The humanity of Saunders' absurdism
George Saunders is one of the masters of the difficult art of the short story. In his latest collection, Tenth of December, wounded characters confront situations that range from slightly skewed to downright Orwellian.
In “Victory Lap,” a teenaged boy prevents a catastrophe by breaking all the rules his smothering, control-freak parents have laid down for him. In “Escape From Spiderhead,” prisoners are subjected to high-tech Milgramesque experiments where their emotions are manipulated, effortlessly, by intravenous drugs. The point of the exercise is uncertain to the prisoners, the experimenters and the reader, and the story is so matter of fact in its depiction of horror that the reader almost wishes she’d never read it. This is not the last story in which impossible but cleverly named psychotropic drugs will mess with the insides of people’s heads.
Saunders is a brilliant observer of weirdness—and a fierce believer in human connections.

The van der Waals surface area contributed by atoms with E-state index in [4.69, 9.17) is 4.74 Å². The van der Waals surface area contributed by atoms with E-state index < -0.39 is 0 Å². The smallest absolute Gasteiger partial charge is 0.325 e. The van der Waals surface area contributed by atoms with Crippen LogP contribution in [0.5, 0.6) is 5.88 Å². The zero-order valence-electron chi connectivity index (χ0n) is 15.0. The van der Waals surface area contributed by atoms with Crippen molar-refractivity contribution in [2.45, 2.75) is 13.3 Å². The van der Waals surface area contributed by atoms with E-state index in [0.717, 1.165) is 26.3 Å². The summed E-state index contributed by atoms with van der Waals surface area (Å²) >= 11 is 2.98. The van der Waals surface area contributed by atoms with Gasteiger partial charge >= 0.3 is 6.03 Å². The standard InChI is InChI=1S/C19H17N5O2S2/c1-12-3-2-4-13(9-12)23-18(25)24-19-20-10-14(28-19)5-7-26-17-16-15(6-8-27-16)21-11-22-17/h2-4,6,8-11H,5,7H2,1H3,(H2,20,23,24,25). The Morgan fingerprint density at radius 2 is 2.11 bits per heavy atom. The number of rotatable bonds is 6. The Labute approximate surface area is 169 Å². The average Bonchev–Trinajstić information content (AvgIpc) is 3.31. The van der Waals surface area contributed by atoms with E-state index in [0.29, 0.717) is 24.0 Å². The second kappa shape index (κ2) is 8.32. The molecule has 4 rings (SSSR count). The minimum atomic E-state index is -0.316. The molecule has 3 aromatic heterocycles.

Most of the stories are narrated by men, or have men as their protagonists. The boys are outsiders, either too fat or too nerdy, and many of the men have soul-crushing and even bizarre jobs. In “Exhortation,” a director urges his staff to keep up their “positive energy” for some task that has a whiff of both uselessness and nefariousness about it, lest their shady overlords grow extremely displeased.
At last, the reader comes to the title story. It’s about an unpopular schoolboy, a dying man and a frozen lake. A masterpiece that reveals the power of stubborn love and redemption, it seems, in a strange way, to make the suffering in the other stories worthwhile. In Tenth of December, Saunders proves that he’s both a brilliant observer of weirdness and a fierce believer in the connections that keep people going.